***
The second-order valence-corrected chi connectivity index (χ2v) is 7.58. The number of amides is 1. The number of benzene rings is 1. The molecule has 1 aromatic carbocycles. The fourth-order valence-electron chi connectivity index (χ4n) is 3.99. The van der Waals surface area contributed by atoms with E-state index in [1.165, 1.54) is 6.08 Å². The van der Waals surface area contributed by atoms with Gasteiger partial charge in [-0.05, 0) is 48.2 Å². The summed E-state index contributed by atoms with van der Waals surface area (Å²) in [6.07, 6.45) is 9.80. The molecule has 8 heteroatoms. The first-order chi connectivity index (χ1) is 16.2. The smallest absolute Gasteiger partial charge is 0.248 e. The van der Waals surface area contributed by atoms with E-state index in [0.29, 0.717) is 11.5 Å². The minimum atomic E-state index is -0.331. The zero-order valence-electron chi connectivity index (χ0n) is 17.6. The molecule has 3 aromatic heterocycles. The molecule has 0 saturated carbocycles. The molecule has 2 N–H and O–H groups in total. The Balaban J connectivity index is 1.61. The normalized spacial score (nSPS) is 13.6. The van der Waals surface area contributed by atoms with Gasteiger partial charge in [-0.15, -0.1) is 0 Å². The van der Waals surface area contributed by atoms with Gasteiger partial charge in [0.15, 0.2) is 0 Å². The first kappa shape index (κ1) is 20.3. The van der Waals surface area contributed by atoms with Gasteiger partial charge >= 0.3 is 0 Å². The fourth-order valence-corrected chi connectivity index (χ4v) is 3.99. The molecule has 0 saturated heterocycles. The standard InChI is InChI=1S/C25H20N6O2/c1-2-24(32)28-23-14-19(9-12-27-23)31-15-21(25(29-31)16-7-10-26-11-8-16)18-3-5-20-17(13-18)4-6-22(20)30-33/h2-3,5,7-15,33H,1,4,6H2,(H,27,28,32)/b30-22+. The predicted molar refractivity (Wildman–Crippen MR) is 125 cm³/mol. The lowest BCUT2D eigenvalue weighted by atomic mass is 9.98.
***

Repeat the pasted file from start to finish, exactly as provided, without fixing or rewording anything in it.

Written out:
The second-order valence-corrected chi connectivity index (χ2v) is 7.58. The number of amides is 1. The number of benzene rings is 1. The molecule has 1 aromatic carbocycles. The fourth-order valence-electron chi connectivity index (χ4n) is 3.99. The van der Waals surface area contributed by atoms with E-state index in [1.165, 1.54) is 6.08 Å². The van der Waals surface area contributed by atoms with Gasteiger partial charge in [-0.05, 0) is 48.2 Å². The summed E-state index contributed by atoms with van der Waals surface area (Å²) in [6.07, 6.45) is 9.80. The molecule has 8 heteroatoms. The first-order chi connectivity index (χ1) is 16.2. The smallest absolute Gasteiger partial charge is 0.248 e. The van der Waals surface area contributed by atoms with E-state index in [0.29, 0.717) is 11.5 Å². The minimum atomic E-state index is -0.331. The zero-order valence-electron chi connectivity index (χ0n) is 17.6. The molecule has 3 aromatic heterocycles. The molecule has 0 saturated carbocycles. The molecule has 2 N–H and O–H groups in total. The Balaban J connectivity index is 1.61. The normalized spacial score (nSPS) is 13.6. The van der Waals surface area contributed by atoms with Gasteiger partial charge in [-0.15, -0.1) is 0 Å². The van der Waals surface area contributed by atoms with Gasteiger partial charge in [0.15, 0.2) is 0 Å². The first kappa shape index (κ1) is 20.3. The van der Waals surface area contributed by atoms with Gasteiger partial charge >= 0.3 is 0 Å². The fourth-order valence-corrected chi connectivity index (χ4v) is 3.99. The molecule has 0 saturated heterocycles. The standard InChI is InChI=1S/C25H20N6O2/c1-2-24(32)28-23-14-19(9-12-27-23)31-15-21(25(29-31)16-7-10-26-11-8-16)18-3-5-20-17(13-18)4-6-22(20)30-33/h2-3,5,7-15,33H,1,4,6H2,(H,27,28,32)/b30-22+. The predicted molar refractivity (Wildman–Crippen MR) is 125 cm³/mol. The lowest BCUT2D eigenvalue weighted by atomic mass is 9.98.